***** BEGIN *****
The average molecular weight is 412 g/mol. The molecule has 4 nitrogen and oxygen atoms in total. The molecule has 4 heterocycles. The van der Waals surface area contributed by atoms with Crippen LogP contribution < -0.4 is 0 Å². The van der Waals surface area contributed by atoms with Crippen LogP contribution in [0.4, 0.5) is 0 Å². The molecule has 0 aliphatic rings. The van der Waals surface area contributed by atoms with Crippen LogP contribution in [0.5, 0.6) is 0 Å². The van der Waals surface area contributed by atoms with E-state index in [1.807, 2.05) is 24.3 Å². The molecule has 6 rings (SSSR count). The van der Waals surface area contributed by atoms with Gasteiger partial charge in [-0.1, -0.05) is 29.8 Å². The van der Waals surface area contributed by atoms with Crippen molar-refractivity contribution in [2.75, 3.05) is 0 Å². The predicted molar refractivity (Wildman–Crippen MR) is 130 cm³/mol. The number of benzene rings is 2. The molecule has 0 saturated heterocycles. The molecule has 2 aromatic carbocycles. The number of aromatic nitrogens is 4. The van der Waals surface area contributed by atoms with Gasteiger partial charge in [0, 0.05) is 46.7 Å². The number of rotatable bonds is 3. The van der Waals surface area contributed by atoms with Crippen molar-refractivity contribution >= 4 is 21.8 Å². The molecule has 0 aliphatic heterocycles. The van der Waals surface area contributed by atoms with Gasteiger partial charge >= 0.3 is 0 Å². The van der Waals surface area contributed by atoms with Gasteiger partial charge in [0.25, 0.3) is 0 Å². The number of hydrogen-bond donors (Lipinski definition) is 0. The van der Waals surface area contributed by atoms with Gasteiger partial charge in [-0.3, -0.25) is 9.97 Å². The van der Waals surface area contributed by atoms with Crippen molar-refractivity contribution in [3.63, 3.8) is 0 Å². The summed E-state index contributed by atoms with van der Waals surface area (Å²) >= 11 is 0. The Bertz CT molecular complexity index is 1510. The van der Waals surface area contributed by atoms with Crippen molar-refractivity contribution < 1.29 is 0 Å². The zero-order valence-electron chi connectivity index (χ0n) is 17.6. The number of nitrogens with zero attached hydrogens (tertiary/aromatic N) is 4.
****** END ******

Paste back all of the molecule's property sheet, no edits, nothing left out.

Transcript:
The average molecular weight is 412 g/mol. The molecule has 4 nitrogen and oxygen atoms in total. The molecule has 4 heterocycles. The van der Waals surface area contributed by atoms with Crippen LogP contribution < -0.4 is 0 Å². The van der Waals surface area contributed by atoms with Crippen LogP contribution in [0.4, 0.5) is 0 Å². The molecule has 0 aliphatic rings. The van der Waals surface area contributed by atoms with Crippen LogP contribution in [0.5, 0.6) is 0 Å². The van der Waals surface area contributed by atoms with E-state index in [1.807, 2.05) is 24.3 Å². The molecule has 6 rings (SSSR count). The van der Waals surface area contributed by atoms with Gasteiger partial charge in [-0.1, -0.05) is 29.8 Å². The van der Waals surface area contributed by atoms with Crippen molar-refractivity contribution in [2.75, 3.05) is 0 Å². The predicted molar refractivity (Wildman–Crippen MR) is 130 cm³/mol. The number of benzene rings is 2. The molecule has 0 saturated heterocycles. The molecule has 2 aromatic carbocycles. The number of aromatic nitrogens is 4. The van der Waals surface area contributed by atoms with Gasteiger partial charge in [0, 0.05) is 46.7 Å². The number of rotatable bonds is 3. The van der Waals surface area contributed by atoms with Crippen molar-refractivity contribution >= 4 is 21.8 Å². The molecule has 0 aliphatic heterocycles. The van der Waals surface area contributed by atoms with Gasteiger partial charge >= 0.3 is 0 Å². The van der Waals surface area contributed by atoms with Gasteiger partial charge in [0.25, 0.3) is 0 Å². The number of hydrogen-bond donors (Lipinski definition) is 0. The van der Waals surface area contributed by atoms with Gasteiger partial charge in [-0.3, -0.25) is 9.97 Å². The van der Waals surface area contributed by atoms with Crippen molar-refractivity contribution in [3.63, 3.8) is 0 Å². The summed E-state index contributed by atoms with van der Waals surface area (Å²) >= 11 is 0. The Bertz CT molecular complexity index is 1510. The van der Waals surface area contributed by atoms with Crippen molar-refractivity contribution < 1.29 is 0 Å². The zero-order valence-electron chi connectivity index (χ0n) is 17.6. The number of nitrogens with zero attached hydrogens (tertiary/aromatic N) is 4.